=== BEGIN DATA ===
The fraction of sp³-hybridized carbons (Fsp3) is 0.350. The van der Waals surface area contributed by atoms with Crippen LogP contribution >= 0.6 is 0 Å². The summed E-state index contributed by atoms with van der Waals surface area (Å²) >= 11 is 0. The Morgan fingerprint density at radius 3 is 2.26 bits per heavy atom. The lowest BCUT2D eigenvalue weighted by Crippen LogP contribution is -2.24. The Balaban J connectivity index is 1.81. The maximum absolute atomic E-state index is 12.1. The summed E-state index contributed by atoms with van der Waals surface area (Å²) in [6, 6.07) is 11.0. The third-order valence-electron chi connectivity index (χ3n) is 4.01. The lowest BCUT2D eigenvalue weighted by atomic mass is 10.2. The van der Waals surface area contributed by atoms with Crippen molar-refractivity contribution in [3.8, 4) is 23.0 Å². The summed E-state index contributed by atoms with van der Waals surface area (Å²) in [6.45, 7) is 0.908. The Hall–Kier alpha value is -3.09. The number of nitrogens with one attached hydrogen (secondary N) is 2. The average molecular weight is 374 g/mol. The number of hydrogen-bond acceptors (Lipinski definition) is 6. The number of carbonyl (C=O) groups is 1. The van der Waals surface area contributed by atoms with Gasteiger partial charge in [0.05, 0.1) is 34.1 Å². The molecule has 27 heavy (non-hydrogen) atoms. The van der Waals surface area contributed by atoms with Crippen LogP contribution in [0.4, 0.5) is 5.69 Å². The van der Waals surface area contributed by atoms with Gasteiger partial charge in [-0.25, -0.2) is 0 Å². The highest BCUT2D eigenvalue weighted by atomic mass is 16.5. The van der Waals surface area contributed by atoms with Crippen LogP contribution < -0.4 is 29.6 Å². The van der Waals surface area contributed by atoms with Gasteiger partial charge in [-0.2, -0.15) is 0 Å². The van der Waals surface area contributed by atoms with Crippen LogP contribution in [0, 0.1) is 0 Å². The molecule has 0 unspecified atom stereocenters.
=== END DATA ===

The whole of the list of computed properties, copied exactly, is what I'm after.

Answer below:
The fraction of sp³-hybridized carbons (Fsp3) is 0.350. The van der Waals surface area contributed by atoms with Crippen LogP contribution >= 0.6 is 0 Å². The summed E-state index contributed by atoms with van der Waals surface area (Å²) >= 11 is 0. The Morgan fingerprint density at radius 3 is 2.26 bits per heavy atom. The lowest BCUT2D eigenvalue weighted by Crippen LogP contribution is -2.24. The Balaban J connectivity index is 1.81. The maximum absolute atomic E-state index is 12.1. The summed E-state index contributed by atoms with van der Waals surface area (Å²) in [6, 6.07) is 11.0. The third-order valence-electron chi connectivity index (χ3n) is 4.01. The lowest BCUT2D eigenvalue weighted by atomic mass is 10.2. The van der Waals surface area contributed by atoms with Crippen molar-refractivity contribution in [3.8, 4) is 23.0 Å². The summed E-state index contributed by atoms with van der Waals surface area (Å²) in [6.45, 7) is 0.908. The Hall–Kier alpha value is -3.09. The number of nitrogens with one attached hydrogen (secondary N) is 2. The average molecular weight is 374 g/mol. The number of hydrogen-bond acceptors (Lipinski definition) is 6. The number of carbonyl (C=O) groups is 1. The van der Waals surface area contributed by atoms with Gasteiger partial charge in [0.05, 0.1) is 34.1 Å². The molecule has 27 heavy (non-hydrogen) atoms. The van der Waals surface area contributed by atoms with Crippen LogP contribution in [0.4, 0.5) is 5.69 Å². The van der Waals surface area contributed by atoms with Gasteiger partial charge in [-0.25, -0.2) is 0 Å². The highest BCUT2D eigenvalue weighted by atomic mass is 16.5. The van der Waals surface area contributed by atoms with Crippen LogP contribution < -0.4 is 29.6 Å². The van der Waals surface area contributed by atoms with Gasteiger partial charge in [-0.2, -0.15) is 0 Å². The van der Waals surface area contributed by atoms with Crippen LogP contribution in [0, 0.1) is 0 Å². The molecule has 0 unspecified atom stereocenters.